organism in a picture
and parts of the
environments in a
picture of an
ecosystem
I can make an
ecosystem

3. ESSENTIAL QUESTIONS:
How does energy flow between living things and how does an
ecosystem show this flow?
4. LESSON SUMMARY:
Teacher will start the class by projecting a picture of an ecosystem.
This picture will have both environment and organisms visible. The
teacher will ask the students what an environment is? What is an
organism? The class will have a brief conversation about the two. Once
they have discussed the difference between the
two, the students will list what they see in the projected picture and

decide what is part of the environment and what is an organism. (15


min)
Activity- Buddy Ecosystem (Preferably Ks paired with higher grades)
Students will be able to create their own ecosystem. Their ecosystem
can be real or make believe. They have creative freedom in this project
as long as they understand what place each organism has within their
food chain as well as how the environment allows life. They have to be
able to explain their ecosystem and how life is sustained. (30 Min/take
home for homework)

5. RESOURCES:

2 Pictures of an Ecosystem
Projector
Construction Paper
Glue Sticks
Scissors
Colored Pencils/Markers/Crayons

6. LESSON COMPONENTS:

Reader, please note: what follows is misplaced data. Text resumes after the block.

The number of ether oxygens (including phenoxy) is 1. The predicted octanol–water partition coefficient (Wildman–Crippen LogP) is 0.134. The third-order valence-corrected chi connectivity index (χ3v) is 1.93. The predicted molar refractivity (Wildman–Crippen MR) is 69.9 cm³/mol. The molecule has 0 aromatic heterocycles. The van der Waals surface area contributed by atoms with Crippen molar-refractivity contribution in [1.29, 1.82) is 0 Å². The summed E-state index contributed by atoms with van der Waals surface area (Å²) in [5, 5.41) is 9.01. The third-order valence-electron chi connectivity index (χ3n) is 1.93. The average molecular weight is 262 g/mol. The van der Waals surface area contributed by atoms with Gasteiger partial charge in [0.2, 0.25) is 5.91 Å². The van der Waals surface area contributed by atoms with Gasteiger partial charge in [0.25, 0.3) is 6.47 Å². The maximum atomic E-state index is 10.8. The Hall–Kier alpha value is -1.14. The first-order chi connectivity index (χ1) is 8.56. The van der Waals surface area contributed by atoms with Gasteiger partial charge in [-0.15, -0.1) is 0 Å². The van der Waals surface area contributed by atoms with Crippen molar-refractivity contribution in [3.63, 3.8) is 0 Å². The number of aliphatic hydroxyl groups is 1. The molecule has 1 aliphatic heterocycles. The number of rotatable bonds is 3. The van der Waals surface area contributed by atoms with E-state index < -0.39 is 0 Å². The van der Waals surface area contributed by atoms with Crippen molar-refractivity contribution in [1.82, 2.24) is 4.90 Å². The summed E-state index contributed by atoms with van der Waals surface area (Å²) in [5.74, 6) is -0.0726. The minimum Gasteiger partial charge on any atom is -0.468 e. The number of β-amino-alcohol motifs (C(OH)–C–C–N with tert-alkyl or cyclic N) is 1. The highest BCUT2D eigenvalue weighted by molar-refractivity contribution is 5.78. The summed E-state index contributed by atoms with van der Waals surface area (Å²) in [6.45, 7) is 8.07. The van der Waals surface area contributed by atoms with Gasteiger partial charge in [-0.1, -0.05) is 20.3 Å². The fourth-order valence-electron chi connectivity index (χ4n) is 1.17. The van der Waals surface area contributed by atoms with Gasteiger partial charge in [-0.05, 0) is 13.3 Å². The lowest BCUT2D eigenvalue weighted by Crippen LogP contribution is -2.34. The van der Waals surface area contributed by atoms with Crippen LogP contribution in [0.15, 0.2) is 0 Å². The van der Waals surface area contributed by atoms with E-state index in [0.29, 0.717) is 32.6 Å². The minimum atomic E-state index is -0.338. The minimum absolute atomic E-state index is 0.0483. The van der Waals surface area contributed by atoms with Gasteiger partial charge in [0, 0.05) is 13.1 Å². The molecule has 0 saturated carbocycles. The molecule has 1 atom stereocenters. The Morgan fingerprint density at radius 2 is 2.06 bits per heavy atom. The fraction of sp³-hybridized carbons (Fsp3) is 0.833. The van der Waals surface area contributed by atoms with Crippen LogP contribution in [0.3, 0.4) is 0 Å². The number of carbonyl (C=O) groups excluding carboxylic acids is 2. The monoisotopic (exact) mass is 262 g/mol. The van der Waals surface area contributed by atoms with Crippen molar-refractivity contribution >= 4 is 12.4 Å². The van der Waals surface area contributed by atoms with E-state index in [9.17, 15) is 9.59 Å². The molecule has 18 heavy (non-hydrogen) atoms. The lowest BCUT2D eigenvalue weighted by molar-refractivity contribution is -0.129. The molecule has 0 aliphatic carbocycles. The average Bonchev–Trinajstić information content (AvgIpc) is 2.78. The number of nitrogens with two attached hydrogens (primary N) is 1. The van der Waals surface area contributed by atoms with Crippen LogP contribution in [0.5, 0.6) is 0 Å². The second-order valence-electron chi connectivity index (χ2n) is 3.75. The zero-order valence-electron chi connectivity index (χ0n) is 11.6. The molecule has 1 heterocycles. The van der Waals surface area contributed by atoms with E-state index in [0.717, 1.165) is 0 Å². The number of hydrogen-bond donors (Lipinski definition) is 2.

a. INTRODUCTION/ READINESS
Teacher: Yesterday we talked about how energy is transferred and
food chains. Can someone share something they learned yesterday?
Students: We all eat.
Teacher: Fantastic! Why do humans eat?
Students: Food gives us energy
Teacher: Exactly! And the food chains show how the energy is
transferred. Today we are going to learn about organisms and
environment, but first I want us to look at en ecosystem.
Project the ecosystem
Teacher: Can someone point to something living in this ecosystem?
(call on a couple students to point to different parts of the
ecosystem)
Teacher: Can someone point to something not living in this
ecosystem? (call on a couple students to point to different
parts of the ecosystem)

1. DIRECT INSTRUCTION (I DO)


Teacher: You all did a wonderful job of pointing to the different parts of
the ecosystem. When you pointed to the living parts of the ecosystem
you were pointing to the organisms in the ecosystem. Can someone
give me an example of an organism in this ecosystem?
Student: Deer
Teacher: Yes! The deer the perfect example of an organismthey are
alive. When you pointed to the nonliving parts of the ecosystem you
were pointing the different parts of the environment in the ecosystem.
The environment includes the things that surround the living
organisms. Can someone give me an example of a part of the
environment in this ecosystem?
Student: The lake
Teacher: Yes! The lake is the perfect example of the environment. Now
I am going to project another ecosystem and I want you to work with
your table group to list as many organisms and parts of the
environment.
c. GUIDED PRACTICE (WE DO)
The teacher will project another ecosystem on the board. The students
will work with their table group to list as many organisms and different
parts of the environment, while the teacher walks around and monitors
their understanding of the two terms. Provide the students with about
5-7 minutes, then bring the class together again.
Teacher: Okay, I would like each group to share two organisms and
one part of the environment they found in the ecosystem with the
whole class. (Call on the first table and continue until everyone has a